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BIRMINGHAM, Ala, U.S.: Known to cause several cancers, human papillomaviruses (HPV) are contracted by around 12,000 people—aged between 15 and 24—each day, according to The Oral Cancer Foundation. In a new study based on preclinical experiments at the University of Alabama at Birmingham (UAB), researchers suggest that cancer drugs vorinostat, belinostat and panobinostat could be repurposed to treat infections caused by HPV.
“Safe, effective and inexpensive therapeutic agents are urgently needed,” said Prof. Sanjib Banerjee, assistant professor of Biochemistry and Molecular Genetics at UAB and lead author of the study.
Since HPVs cannot be propagated in conventional cell culture, the investigation into their pathogenic effects has been hampered. Prof. Louise Chow and Prof. Thomas Broker from the Department of Biochemistry and Molecular Genetics have investigated HPV-host interactions for decades. They have discovered that the productive program of HPVs depends on the differentiation of the epithelium into a full thickness, squamous epithelium. Additionally, HPV reactivates host DNA replication in these differentiated cells in such a way that the replication proteins and substrates become available to support viral DNA amplification.
Reproducing a fully differentiated human squamous epithelium by culturing primary human keratinocytes at an air-media interphase for two to three weeks, Chow and Broker named the growth a raft culture. In 2009, their lab developed a breakthrough model for a raft culture of HPV-18-infected primary human keratinocytes, allowing the robust amplification of HPV-18 DNA and the production of infective viral progeny. According to the researchers, this productive raft culture established an ideal model for preclinical investigations of potential anti-HPV agents.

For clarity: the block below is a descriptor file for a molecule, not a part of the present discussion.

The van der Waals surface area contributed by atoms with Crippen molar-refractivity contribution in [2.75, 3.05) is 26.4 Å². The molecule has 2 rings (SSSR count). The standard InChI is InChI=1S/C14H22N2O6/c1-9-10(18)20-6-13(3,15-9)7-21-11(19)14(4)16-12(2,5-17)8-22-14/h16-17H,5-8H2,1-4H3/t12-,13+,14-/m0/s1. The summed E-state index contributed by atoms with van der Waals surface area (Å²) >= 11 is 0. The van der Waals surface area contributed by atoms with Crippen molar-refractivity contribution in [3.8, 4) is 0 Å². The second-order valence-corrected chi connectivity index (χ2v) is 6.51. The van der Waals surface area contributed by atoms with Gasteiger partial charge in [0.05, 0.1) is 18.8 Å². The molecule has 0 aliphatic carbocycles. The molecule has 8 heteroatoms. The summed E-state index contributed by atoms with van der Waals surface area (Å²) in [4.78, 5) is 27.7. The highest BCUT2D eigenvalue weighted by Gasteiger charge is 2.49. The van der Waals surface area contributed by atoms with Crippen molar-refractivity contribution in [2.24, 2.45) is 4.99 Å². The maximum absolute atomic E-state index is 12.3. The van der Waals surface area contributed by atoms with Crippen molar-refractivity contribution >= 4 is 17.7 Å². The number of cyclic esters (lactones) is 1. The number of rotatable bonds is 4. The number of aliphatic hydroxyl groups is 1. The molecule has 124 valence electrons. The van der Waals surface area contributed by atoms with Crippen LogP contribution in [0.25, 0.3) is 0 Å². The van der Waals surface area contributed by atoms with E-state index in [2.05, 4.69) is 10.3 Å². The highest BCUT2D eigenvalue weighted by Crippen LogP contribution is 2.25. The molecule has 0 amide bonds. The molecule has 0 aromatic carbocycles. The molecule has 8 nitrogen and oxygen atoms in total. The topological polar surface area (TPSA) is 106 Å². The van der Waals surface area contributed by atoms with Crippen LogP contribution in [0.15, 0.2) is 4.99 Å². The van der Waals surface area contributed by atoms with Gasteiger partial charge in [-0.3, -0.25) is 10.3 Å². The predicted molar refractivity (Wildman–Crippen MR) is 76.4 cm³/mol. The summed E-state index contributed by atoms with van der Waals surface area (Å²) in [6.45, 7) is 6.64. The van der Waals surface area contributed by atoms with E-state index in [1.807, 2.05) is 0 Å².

With this in mind, Banerjee and his colleagues hypothesized that inhibitors of histone deacetylases (HDACs) would inhibit HPV DNA amplification because of their known mechanism of disrupting chromosomal DNA replication. Chromosomal replication requires HDAC alterations of histone proteins—the proteins that act like spools that wind DNA to help package and condense chromosomes and the viral genome. Vorinostat inhibits many HDACs, therefore it might not only interrupt chromosomal replication, but also viral DNA replication.
Using the HPV-18 model raft cultures, researchers found that vorinostat effectively inhibited HPV-18 DNA amplification and virus production. Importantly, vorinostat also induced programmed cell death—called apoptosis—in a fraction of the differentiated cells. The death could be attributable to the DNA breakage when chromosomal DNA replication was interrupted. Similar results were obtained with two additional HDAC inhibitors, belinostat and panobinostat. In contrast, the differentiated cells of uninfected raft cultures, which do not replicate their DNA, were thus largely spared in the presence of the inhibitors. The UAB team also reported that vorinostat caused extensive cell death in raft cultures of dysplastic and cancer cell lines harboring HPV-16.
“On the basis of these detailed studies, we suggest that HDAC inhibitors are promising compounds for treating benign HPV infections, abrogating progeny production and hence interrupting infectious transmission,” said Banerjee. However, Banerjee also went on to say that further investigation would be required to verify that these agents could also be useful in treating HPV-associated dysplasia and cancers.
The study, titled “Vorinostat, a pan-HDAC inhibitor, abrogates productive HPV-18 DNA amplification” was published on 1 November in the Proceedings of the National Academy of Sciences of the United States of America.